Feeding the Zest for Life: Spiritual Energy Resources for the Future of Humanity, by Ursula King
Metanexus Sophia. 5,491 Words
Will questions of spiritual development one day become an integral part of our efforts to ensure global developments toward peace and justice? What efforts are currently being devoted toward developing the inner resources of human beings, their power to love, care, and be compassionate, as well as peaceful and happy, so that we can ensure the growth of human flourishing for all peoples in the world? What the world needs most of all is a new global order and a new global ethics on whose fundamentals we can begin to agree. How much could be achieved, for example, if all Muslims and Christians in the world, who represent half the global population, worked closely together for the well-being of the whole human community.
FEEDING THE ZEST FOR LIFE:
Spiritual Energy Resources for the Future of Humanity
By Ursula King
Reflections on the future of humankind and its further social, cultural and spiritual development feature prominently in the work of Pierre Teilhard de Chardin. His thoughts on these matters can be a splendid resource for our contemporary efforts to move forward in building a more interdependent network of mutual responsibility and care within the global community. He expressed with clarity and forcefulness that we are one humanity, with one origin, and one destiny. We are also a group of humans that has not yet reached maturity in terms of its possibilities, but its immense problems somehow resemble the turmoils of youth. Teilhard argued that all of humankind bears a profound sense of responsibility for the shape of its own future, and that humanityís future must be developed in close interrelation with all forms of life, with the whole of nature in its global and planetary dimensions. Central to his thinking about creating a more integrated future form of oneness for humanity are several key ideas: the zest for life in advancing the growth of humanity to achieve a better life for all; the noosphere as an expanding sphere of human thought and invention, of will and work, of love and action; the need for material and spiritual energy resources in assuring the future of humanity; and the contribution of world faiths in providing spiritual energy resources for feeding the zest for life.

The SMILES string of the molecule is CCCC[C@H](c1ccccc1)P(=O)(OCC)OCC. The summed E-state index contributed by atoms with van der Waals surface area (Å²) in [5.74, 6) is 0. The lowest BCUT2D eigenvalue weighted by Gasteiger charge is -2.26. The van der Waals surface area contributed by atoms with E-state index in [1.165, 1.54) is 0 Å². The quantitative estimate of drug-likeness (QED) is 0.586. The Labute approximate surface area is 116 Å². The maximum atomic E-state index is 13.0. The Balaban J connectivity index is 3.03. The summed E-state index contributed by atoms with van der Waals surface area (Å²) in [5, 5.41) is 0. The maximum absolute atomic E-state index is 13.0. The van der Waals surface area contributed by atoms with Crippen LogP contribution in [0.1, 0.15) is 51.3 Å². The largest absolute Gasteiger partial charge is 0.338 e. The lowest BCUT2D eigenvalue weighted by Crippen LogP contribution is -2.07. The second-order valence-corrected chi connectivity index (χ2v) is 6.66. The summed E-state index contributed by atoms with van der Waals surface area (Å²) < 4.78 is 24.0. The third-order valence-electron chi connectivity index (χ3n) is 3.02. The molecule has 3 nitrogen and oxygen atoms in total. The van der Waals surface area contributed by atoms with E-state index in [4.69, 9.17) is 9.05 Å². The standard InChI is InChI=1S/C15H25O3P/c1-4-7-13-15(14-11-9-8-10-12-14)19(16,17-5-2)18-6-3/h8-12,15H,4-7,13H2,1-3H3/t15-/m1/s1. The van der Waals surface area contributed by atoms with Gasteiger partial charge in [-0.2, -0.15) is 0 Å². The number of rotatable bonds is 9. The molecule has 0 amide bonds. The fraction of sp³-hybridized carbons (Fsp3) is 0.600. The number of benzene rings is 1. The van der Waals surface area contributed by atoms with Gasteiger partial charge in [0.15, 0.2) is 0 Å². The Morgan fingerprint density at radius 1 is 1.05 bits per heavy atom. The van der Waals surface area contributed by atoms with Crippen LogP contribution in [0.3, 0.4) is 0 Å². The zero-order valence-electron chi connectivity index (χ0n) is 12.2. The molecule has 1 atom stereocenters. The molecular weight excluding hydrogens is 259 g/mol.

I shall briefly say something about each of these as they are mutually embedded and interdependent on each other.
The future of humanity and the zest for life
Many reflections on building the future of one humanity are found in Teilhard de Chardinís book The Future of Man,1 whose essays are preceded by the motto: ëThe whole future of the Earth, as of religion, seems to me to depend on the awakening of our faith in the future.í2 He combined such faith in the future with what he called ëfaith in maní (that is, in the potential and further development of human beings), with faith in peace, and with faith in the greater unityand global collaboration among the peoples of the earth.
Such reflections first began to emerge after the first World War; they were subsequently developed and further clarified during the 1920s, 1930s and especially the 1940s, when he completed his magnum opus, the book The Human Phenomenon,3 written during his stay in China. Teilhardís concern for the future of human beings and all of life was expressed with a new urgency after the second World War, when he became increasingly aware of the radical transformations occurring within the human community on planet earth. It was in post-war Paris that he also got involved with a pioneering group of interreligious encounter and dialogue, Le CongrËs Universel des Croyants, founded as a French branch of the British World Congress of Faiths, set up by Sir Francis Younghusband in London in 1936. Teilhardís association with this group remains largely unknown, but he refers to it in his correspondence, and he wrote five essays between 1947-1950 specifically addressed to them.4 In 1947 he was invited to provide the inaugural address, represented by his essay ëFaith in Maní5 for Le CongrËs Universel des Croyants. Here, as elsewhere, he expresses his faith in the further intellectual, moral and spiritual development of human beings around the globe. He writes: ëA profound common aspiration arising out of the very shape of the modern world ñ is not this specifically what is most to be desired, what we most need to offset the growing forces of dissolution and dispersal at work among us.í6